South Korea said yesterday it might demand a revision of a beef import agreement with the US, as the government struggled to quell widespread perceptions that US beef was unsafe.
The agreement, struck last month, has been widely criticized as making too many concessions to the US because it scrapped nearly all the quarantine regulations Seoul imposed earlier to guard against mad cow disease.
South Korean Prime Minister Han Seung-soo said in a nationally televised address that Seoul would demand changes to the pact “if a new situation occurs while monitoring negotiations between the United States and other nations.”
Han did not elaborate, but the remark apparently meant Seoul would try to improve its beef deal with the US if it were deemed unfair compared with similar agreements Washington might sign with other countries.
“The government will protect the people’s heath as the foremost priority in any situation,” Han said.
But three main opposition parties agreed later yesterday to seek to dismiss the agriculture minister, pass a resolution calling for renegotiation and launch a parliamentary probe into the negotiations.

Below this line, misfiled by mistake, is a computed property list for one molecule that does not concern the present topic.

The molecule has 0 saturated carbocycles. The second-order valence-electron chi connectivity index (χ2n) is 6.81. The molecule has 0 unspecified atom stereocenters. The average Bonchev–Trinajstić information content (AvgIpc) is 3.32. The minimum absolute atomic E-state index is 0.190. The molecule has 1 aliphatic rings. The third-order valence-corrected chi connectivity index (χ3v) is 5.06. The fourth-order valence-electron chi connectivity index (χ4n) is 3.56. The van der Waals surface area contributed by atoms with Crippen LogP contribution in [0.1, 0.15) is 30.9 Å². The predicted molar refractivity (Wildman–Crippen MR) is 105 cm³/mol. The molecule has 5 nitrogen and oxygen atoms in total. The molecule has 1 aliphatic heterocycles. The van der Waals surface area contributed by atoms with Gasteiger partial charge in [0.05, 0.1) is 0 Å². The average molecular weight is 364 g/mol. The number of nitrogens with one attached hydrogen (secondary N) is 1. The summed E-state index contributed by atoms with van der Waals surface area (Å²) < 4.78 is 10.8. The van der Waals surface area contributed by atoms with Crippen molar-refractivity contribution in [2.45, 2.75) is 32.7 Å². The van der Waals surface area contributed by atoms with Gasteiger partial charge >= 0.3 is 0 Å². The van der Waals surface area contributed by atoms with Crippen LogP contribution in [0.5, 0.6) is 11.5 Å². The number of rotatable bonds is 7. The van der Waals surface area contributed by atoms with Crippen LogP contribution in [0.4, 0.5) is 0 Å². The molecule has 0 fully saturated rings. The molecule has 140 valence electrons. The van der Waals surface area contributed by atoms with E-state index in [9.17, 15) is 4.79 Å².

Fueling South Koreans’ fears of mad cow disease was a current affairs TV show last week that claimed Koreans are more susceptible than Americans and Europeans to contracting a rare sickness that can result from eating beef infected with the disease.
The government dismissed the claim and repeatedly assured that US beef is safe, holding hours-long live TV debates.
But thousands of people have held candlelight vigils in recent days, urging the government to scrap the beef deal.
Han reaffirmed Wednesday’s pledge by South Korean President Lee Myung-bak that the country would immediately halt imports if a new case of the disease breaks out in the US. He also asserted that US beef was safe.
“US beef is consumed not only by Americans, but also people in 96 countries in the world,’’ Han said.